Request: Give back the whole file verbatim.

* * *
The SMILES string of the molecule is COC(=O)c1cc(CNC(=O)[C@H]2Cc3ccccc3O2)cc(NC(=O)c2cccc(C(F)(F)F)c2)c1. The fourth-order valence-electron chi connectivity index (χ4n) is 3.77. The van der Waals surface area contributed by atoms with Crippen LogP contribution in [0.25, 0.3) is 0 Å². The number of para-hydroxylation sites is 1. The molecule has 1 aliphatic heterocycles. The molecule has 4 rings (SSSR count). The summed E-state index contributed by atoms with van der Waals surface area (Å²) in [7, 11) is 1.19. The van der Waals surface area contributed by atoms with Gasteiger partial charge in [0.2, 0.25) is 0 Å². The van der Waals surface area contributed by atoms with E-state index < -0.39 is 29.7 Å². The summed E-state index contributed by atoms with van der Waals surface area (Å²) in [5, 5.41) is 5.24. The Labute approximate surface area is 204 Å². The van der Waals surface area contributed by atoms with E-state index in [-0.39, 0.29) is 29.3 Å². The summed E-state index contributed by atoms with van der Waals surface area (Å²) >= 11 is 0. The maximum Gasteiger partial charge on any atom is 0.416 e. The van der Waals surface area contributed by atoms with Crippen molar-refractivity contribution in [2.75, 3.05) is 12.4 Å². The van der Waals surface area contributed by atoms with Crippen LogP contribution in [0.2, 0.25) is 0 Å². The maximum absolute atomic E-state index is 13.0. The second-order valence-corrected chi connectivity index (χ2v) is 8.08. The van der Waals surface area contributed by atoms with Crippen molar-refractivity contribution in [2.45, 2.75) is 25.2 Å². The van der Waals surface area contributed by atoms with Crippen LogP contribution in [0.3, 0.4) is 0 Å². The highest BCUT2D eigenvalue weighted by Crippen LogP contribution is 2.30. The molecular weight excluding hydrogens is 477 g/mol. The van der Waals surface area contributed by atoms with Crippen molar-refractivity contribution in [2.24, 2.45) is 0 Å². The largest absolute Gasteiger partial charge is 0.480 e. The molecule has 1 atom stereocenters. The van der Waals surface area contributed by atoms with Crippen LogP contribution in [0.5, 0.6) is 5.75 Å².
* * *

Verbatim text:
The SMILES string of the molecule is COC(=O)c1cc(CNC(=O)[C@H]2Cc3ccccc3O2)cc(NC(=O)c2cccc(C(F)(F)F)c2)c1. The fourth-order valence-electron chi connectivity index (χ4n) is 3.77. The van der Waals surface area contributed by atoms with Crippen LogP contribution in [0.25, 0.3) is 0 Å². The number of para-hydroxylation sites is 1. The molecule has 1 aliphatic heterocycles. The molecule has 4 rings (SSSR count). The summed E-state index contributed by atoms with van der Waals surface area (Å²) in [7, 11) is 1.19. The van der Waals surface area contributed by atoms with Gasteiger partial charge in [0.2, 0.25) is 0 Å². The van der Waals surface area contributed by atoms with E-state index < -0.39 is 29.7 Å². The summed E-state index contributed by atoms with van der Waals surface area (Å²) in [5, 5.41) is 5.24. The Labute approximate surface area is 204 Å². The van der Waals surface area contributed by atoms with E-state index in [-0.39, 0.29) is 29.3 Å². The summed E-state index contributed by atoms with van der Waals surface area (Å²) >= 11 is 0. The maximum Gasteiger partial charge on any atom is 0.416 e. The van der Waals surface area contributed by atoms with Crippen molar-refractivity contribution in [2.75, 3.05) is 12.4 Å². The van der Waals surface area contributed by atoms with Crippen LogP contribution in [0.2, 0.25) is 0 Å². The maximum absolute atomic E-state index is 13.0. The second-order valence-corrected chi connectivity index (χ2v) is 8.08. The van der Waals surface area contributed by atoms with Crippen molar-refractivity contribution in [2.45, 2.75) is 25.2 Å². The van der Waals surface area contributed by atoms with Crippen LogP contribution in [0.3, 0.4) is 0 Å². The highest BCUT2D eigenvalue weighted by Crippen LogP contribution is 2.30. The molecular weight excluding hydrogens is 477 g/mol. The van der Waals surface area contributed by atoms with Crippen molar-refractivity contribution in [2.24, 2.45) is 0 Å². The largest absolute Gasteiger partial charge is 0.480 e. The molecule has 1 atom stereocenters. The van der Waals surface area contributed by atoms with Crippen LogP contribution in [0.5, 0.6) is 5.75 Å².